Learning to sight read music is strikingly similar to learning to read words. Once we learn our alphabets, we piece them together to form words, and then those words become sentences, paragraphs, books, and so on. But to read fluetnly and profieicntly, you need to practice reading every day.
What if you learned your alphabet, learned to read about 25 words, and then, practiced reading those same words over and over in the same paragraph for months at a time? You'd certainly have those words memorized - and most likely the entire paragraph - at the end of that time, but you would be struggling to read any new material if your vocabulary never expanded on a regular basis beyond those 25 words. Unfortunately, most music training runs along those lines - a student is given a piece, learns the notes, and practices those same notes over and over until they can play the piece perfectly, but their reading skills have never progressed beyond an elementary level.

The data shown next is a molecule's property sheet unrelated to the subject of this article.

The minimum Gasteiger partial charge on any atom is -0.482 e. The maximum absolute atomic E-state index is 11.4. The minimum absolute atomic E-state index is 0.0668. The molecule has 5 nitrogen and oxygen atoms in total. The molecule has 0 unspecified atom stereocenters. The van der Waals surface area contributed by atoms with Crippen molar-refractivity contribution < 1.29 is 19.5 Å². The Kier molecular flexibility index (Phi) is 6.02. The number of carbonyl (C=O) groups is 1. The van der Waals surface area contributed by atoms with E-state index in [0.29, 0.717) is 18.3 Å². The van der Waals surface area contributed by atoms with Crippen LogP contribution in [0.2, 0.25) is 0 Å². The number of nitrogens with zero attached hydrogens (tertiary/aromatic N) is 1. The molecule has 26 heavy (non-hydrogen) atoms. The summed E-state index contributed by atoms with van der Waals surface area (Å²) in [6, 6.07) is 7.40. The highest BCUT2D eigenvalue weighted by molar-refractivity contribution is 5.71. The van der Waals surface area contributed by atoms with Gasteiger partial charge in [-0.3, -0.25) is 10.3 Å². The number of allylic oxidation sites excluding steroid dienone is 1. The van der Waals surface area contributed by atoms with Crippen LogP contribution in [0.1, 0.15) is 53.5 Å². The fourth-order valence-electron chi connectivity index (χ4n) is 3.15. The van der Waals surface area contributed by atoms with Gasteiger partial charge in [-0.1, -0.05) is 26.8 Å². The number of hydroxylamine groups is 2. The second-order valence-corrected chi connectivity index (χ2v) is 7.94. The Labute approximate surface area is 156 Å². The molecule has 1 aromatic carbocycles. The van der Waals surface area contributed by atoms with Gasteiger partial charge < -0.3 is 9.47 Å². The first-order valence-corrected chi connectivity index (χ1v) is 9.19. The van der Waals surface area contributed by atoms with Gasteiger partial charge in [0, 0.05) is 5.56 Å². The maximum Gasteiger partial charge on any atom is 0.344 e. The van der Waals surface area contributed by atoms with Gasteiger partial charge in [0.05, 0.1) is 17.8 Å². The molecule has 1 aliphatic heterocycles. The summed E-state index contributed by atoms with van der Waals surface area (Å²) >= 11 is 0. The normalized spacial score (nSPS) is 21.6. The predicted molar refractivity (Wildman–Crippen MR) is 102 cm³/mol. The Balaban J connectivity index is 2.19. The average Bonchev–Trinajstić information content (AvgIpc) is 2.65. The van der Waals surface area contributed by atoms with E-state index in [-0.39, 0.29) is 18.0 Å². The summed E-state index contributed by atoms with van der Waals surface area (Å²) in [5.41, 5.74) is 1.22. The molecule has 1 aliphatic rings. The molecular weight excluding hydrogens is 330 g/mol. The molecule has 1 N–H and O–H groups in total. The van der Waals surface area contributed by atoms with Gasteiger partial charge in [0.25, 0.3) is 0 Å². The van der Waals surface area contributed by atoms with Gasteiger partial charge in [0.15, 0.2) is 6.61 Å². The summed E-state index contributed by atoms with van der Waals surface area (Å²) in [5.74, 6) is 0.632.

The only way to improve sight reading music is to read something new everyday, just as you read new words in new books or articles or blogs every day. Makes sense, doesn't it? But it can be really difficult for teachers to come up with enough material at just the right level and progression rate to make reading music as fluent as reading words.
Original Content: How To Sight Read Piano Music